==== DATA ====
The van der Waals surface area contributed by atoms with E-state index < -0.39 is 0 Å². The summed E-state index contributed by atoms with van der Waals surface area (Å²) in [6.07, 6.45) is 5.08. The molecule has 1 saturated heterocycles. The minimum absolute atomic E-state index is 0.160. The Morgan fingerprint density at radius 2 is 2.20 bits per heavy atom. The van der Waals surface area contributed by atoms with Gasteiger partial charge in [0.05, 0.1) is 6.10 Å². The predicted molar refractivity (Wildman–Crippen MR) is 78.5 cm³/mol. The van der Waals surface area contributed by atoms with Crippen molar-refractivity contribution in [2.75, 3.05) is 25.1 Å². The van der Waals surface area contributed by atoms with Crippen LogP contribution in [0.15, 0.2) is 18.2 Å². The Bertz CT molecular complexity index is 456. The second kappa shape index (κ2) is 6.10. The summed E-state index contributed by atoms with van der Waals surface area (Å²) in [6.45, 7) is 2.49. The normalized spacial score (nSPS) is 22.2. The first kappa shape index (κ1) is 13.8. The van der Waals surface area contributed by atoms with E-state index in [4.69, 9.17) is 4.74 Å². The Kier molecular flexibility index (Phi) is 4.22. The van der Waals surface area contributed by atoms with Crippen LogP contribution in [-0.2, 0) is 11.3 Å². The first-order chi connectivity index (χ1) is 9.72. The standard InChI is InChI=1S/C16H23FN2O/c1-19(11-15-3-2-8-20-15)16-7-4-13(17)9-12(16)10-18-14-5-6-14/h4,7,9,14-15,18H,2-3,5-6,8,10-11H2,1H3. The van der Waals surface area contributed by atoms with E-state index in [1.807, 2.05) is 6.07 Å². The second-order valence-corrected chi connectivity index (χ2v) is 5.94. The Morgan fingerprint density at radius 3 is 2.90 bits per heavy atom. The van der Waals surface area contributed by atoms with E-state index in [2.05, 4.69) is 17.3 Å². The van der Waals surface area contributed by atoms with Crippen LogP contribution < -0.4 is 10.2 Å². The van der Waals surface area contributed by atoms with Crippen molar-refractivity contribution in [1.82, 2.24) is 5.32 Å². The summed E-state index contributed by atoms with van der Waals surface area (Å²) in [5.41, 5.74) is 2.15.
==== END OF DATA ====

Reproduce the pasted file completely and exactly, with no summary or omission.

The van der Waals surface area contributed by atoms with E-state index < -0.39 is 0 Å². The summed E-state index contributed by atoms with van der Waals surface area (Å²) in [6.07, 6.45) is 5.08. The molecule has 1 saturated heterocycles. The minimum absolute atomic E-state index is 0.160. The Morgan fingerprint density at radius 2 is 2.20 bits per heavy atom. The van der Waals surface area contributed by atoms with Gasteiger partial charge in [0.05, 0.1) is 6.10 Å². The predicted molar refractivity (Wildman–Crippen MR) is 78.5 cm³/mol. The van der Waals surface area contributed by atoms with Crippen molar-refractivity contribution in [2.75, 3.05) is 25.1 Å². The van der Waals surface area contributed by atoms with Crippen LogP contribution in [0.15, 0.2) is 18.2 Å². The Bertz CT molecular complexity index is 456. The second kappa shape index (κ2) is 6.10. The summed E-state index contributed by atoms with van der Waals surface area (Å²) in [6.45, 7) is 2.49. The normalized spacial score (nSPS) is 22.2. The first kappa shape index (κ1) is 13.8. The van der Waals surface area contributed by atoms with E-state index in [4.69, 9.17) is 4.74 Å². The Kier molecular flexibility index (Phi) is 4.22. The van der Waals surface area contributed by atoms with Crippen LogP contribution in [-0.2, 0) is 11.3 Å². The first-order chi connectivity index (χ1) is 9.72. The standard InChI is InChI=1S/C16H23FN2O/c1-19(11-15-3-2-8-20-15)16-7-4-13(17)9-12(16)10-18-14-5-6-14/h4,7,9,14-15,18H,2-3,5-6,8,10-11H2,1H3. The van der Waals surface area contributed by atoms with E-state index in [1.807, 2.05) is 6.07 Å². The second-order valence-corrected chi connectivity index (χ2v) is 5.94. The Morgan fingerprint density at radius 3 is 2.90 bits per heavy atom. The van der Waals surface area contributed by atoms with E-state index in [2.05, 4.69) is 17.3 Å². The van der Waals surface area contributed by atoms with Crippen LogP contribution < -0.4 is 10.2 Å². The van der Waals surface area contributed by atoms with Crippen molar-refractivity contribution in [1.82, 2.24) is 5.32 Å². The summed E-state index contributed by atoms with van der Waals surface area (Å²) in [5.41, 5.74) is 2.15.